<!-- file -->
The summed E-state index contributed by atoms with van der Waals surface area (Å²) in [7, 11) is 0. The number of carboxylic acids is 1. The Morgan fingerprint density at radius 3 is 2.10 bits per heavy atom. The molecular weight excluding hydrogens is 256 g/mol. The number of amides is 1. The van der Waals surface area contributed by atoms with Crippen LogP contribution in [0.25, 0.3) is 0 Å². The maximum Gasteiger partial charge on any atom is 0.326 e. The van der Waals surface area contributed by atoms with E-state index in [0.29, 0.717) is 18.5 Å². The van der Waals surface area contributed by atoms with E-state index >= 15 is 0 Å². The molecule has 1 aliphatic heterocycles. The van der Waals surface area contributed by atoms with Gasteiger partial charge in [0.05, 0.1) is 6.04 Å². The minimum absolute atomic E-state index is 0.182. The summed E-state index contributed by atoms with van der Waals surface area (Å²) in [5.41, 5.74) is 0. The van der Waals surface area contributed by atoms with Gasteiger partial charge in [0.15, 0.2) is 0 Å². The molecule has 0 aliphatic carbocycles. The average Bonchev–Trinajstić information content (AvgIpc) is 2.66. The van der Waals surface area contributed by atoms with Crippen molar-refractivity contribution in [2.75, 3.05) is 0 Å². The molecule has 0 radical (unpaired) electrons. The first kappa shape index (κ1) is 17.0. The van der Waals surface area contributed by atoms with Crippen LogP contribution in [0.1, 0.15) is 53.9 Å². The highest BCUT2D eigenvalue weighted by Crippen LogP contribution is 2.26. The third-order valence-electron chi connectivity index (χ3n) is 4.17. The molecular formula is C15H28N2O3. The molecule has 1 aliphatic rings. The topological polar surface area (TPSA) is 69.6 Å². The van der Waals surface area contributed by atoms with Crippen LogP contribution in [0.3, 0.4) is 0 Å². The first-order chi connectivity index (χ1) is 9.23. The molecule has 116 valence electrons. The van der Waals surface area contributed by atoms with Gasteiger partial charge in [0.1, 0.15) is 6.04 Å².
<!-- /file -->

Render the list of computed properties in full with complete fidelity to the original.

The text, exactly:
The summed E-state index contributed by atoms with van der Waals surface area (Å²) in [7, 11) is 0. The number of carboxylic acids is 1. The Morgan fingerprint density at radius 3 is 2.10 bits per heavy atom. The molecular weight excluding hydrogens is 256 g/mol. The number of amides is 1. The van der Waals surface area contributed by atoms with Crippen LogP contribution in [0.25, 0.3) is 0 Å². The maximum Gasteiger partial charge on any atom is 0.326 e. The van der Waals surface area contributed by atoms with E-state index in [0.29, 0.717) is 18.5 Å². The van der Waals surface area contributed by atoms with E-state index >= 15 is 0 Å². The molecule has 1 aliphatic heterocycles. The van der Waals surface area contributed by atoms with Gasteiger partial charge in [0.05, 0.1) is 6.04 Å². The minimum absolute atomic E-state index is 0.182. The summed E-state index contributed by atoms with van der Waals surface area (Å²) in [5.41, 5.74) is 0. The van der Waals surface area contributed by atoms with Gasteiger partial charge in [0.15, 0.2) is 0 Å². The molecule has 0 aliphatic carbocycles. The average Bonchev–Trinajstić information content (AvgIpc) is 2.66. The van der Waals surface area contributed by atoms with Crippen molar-refractivity contribution in [2.75, 3.05) is 0 Å². The molecule has 0 radical (unpaired) electrons. The first kappa shape index (κ1) is 17.0. The van der Waals surface area contributed by atoms with Crippen LogP contribution in [0.1, 0.15) is 53.9 Å². The highest BCUT2D eigenvalue weighted by Crippen LogP contribution is 2.26. The third-order valence-electron chi connectivity index (χ3n) is 4.17. The molecular formula is C15H28N2O3. The molecule has 1 aliphatic rings. The topological polar surface area (TPSA) is 69.6 Å². The van der Waals surface area contributed by atoms with Crippen LogP contribution in [0.3, 0.4) is 0 Å². The first-order chi connectivity index (χ1) is 9.23. The molecule has 116 valence electrons. The van der Waals surface area contributed by atoms with Gasteiger partial charge in [0.1, 0.15) is 6.04 Å².